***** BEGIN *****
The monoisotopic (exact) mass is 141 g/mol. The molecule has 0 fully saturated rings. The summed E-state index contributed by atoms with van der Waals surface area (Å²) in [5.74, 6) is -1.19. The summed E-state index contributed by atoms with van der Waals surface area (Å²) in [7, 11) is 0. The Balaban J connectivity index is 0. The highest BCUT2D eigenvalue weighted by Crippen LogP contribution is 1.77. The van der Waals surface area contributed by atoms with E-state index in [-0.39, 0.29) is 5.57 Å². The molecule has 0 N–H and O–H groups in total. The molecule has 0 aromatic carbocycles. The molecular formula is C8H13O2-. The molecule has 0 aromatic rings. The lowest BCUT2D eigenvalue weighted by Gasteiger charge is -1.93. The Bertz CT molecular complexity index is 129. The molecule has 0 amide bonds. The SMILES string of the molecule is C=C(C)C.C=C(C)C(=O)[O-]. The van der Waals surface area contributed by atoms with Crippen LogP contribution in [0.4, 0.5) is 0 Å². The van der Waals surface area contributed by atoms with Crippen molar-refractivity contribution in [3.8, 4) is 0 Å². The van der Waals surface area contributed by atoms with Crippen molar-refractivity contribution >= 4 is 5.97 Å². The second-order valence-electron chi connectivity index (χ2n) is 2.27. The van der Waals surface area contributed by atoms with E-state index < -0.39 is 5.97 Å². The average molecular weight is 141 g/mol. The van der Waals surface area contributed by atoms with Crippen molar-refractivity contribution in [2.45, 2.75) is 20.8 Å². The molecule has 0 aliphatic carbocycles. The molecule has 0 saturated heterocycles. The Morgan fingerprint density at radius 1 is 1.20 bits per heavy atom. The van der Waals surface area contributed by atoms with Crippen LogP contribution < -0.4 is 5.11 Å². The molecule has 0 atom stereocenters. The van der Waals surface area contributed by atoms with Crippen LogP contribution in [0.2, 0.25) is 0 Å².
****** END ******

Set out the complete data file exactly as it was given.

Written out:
The monoisotopic (exact) mass is 141 g/mol. The molecule has 0 fully saturated rings. The summed E-state index contributed by atoms with van der Waals surface area (Å²) in [5.74, 6) is -1.19. The summed E-state index contributed by atoms with van der Waals surface area (Å²) in [7, 11) is 0. The Balaban J connectivity index is 0. The highest BCUT2D eigenvalue weighted by Crippen LogP contribution is 1.77. The van der Waals surface area contributed by atoms with E-state index in [-0.39, 0.29) is 5.57 Å². The molecule has 0 N–H and O–H groups in total. The molecule has 0 aromatic carbocycles. The molecular formula is C8H13O2-. The molecule has 0 aromatic rings. The lowest BCUT2D eigenvalue weighted by Gasteiger charge is -1.93. The Bertz CT molecular complexity index is 129. The molecule has 0 amide bonds. The SMILES string of the molecule is C=C(C)C.C=C(C)C(=O)[O-]. The van der Waals surface area contributed by atoms with Crippen LogP contribution in [0.4, 0.5) is 0 Å². The van der Waals surface area contributed by atoms with Crippen molar-refractivity contribution in [3.8, 4) is 0 Å². The van der Waals surface area contributed by atoms with Crippen molar-refractivity contribution >= 4 is 5.97 Å². The second-order valence-electron chi connectivity index (χ2n) is 2.27. The van der Waals surface area contributed by atoms with E-state index < -0.39 is 5.97 Å². The average molecular weight is 141 g/mol. The van der Waals surface area contributed by atoms with Crippen molar-refractivity contribution in [2.45, 2.75) is 20.8 Å². The molecule has 0 aliphatic carbocycles. The molecule has 0 saturated heterocycles. The Morgan fingerprint density at radius 1 is 1.20 bits per heavy atom. The van der Waals surface area contributed by atoms with Crippen LogP contribution < -0.4 is 5.11 Å². The molecule has 0 atom stereocenters. The van der Waals surface area contributed by atoms with Crippen LogP contribution in [0.2, 0.25) is 0 Å².